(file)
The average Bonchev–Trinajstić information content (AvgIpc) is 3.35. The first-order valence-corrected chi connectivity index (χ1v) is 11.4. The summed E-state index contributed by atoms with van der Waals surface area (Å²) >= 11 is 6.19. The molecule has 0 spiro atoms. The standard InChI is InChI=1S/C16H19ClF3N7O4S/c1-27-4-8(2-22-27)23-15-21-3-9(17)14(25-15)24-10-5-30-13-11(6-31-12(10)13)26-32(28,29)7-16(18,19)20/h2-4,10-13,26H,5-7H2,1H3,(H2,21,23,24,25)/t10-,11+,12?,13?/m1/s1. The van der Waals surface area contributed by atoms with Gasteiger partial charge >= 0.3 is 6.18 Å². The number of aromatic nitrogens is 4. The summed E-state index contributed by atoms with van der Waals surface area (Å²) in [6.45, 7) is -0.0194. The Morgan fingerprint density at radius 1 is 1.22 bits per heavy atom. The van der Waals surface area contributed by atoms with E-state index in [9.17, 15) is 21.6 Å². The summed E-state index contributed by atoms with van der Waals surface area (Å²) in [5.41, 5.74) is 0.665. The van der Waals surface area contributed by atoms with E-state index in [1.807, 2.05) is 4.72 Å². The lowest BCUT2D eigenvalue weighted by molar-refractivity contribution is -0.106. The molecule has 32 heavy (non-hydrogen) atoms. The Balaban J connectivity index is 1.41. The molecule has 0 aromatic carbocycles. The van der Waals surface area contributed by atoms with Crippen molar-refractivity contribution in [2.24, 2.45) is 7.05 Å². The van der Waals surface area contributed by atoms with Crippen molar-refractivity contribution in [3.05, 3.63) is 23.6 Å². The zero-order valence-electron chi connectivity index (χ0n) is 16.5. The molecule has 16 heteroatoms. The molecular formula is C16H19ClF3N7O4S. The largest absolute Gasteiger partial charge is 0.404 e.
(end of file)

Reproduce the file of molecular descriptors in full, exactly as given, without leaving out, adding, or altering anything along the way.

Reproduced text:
The average Bonchev–Trinajstić information content (AvgIpc) is 3.35. The first-order valence-corrected chi connectivity index (χ1v) is 11.4. The summed E-state index contributed by atoms with van der Waals surface area (Å²) >= 11 is 6.19. The molecule has 0 spiro atoms. The standard InChI is InChI=1S/C16H19ClF3N7O4S/c1-27-4-8(2-22-27)23-15-21-3-9(17)14(25-15)24-10-5-30-13-11(6-31-12(10)13)26-32(28,29)7-16(18,19)20/h2-4,10-13,26H,5-7H2,1H3,(H2,21,23,24,25)/t10-,11+,12?,13?/m1/s1. The van der Waals surface area contributed by atoms with Gasteiger partial charge >= 0.3 is 6.18 Å². The number of aromatic nitrogens is 4. The summed E-state index contributed by atoms with van der Waals surface area (Å²) in [6.45, 7) is -0.0194. The Morgan fingerprint density at radius 1 is 1.22 bits per heavy atom. The van der Waals surface area contributed by atoms with E-state index in [9.17, 15) is 21.6 Å². The summed E-state index contributed by atoms with van der Waals surface area (Å²) in [5.41, 5.74) is 0.665. The van der Waals surface area contributed by atoms with E-state index in [1.807, 2.05) is 4.72 Å². The lowest BCUT2D eigenvalue weighted by molar-refractivity contribution is -0.106. The molecule has 32 heavy (non-hydrogen) atoms. The Balaban J connectivity index is 1.41. The molecule has 0 aromatic carbocycles. The van der Waals surface area contributed by atoms with Crippen molar-refractivity contribution in [2.24, 2.45) is 7.05 Å². The van der Waals surface area contributed by atoms with Crippen molar-refractivity contribution in [3.05, 3.63) is 23.6 Å². The zero-order valence-electron chi connectivity index (χ0n) is 16.5. The molecule has 16 heteroatoms. The molecular formula is C16H19ClF3N7O4S. The largest absolute Gasteiger partial charge is 0.404 e.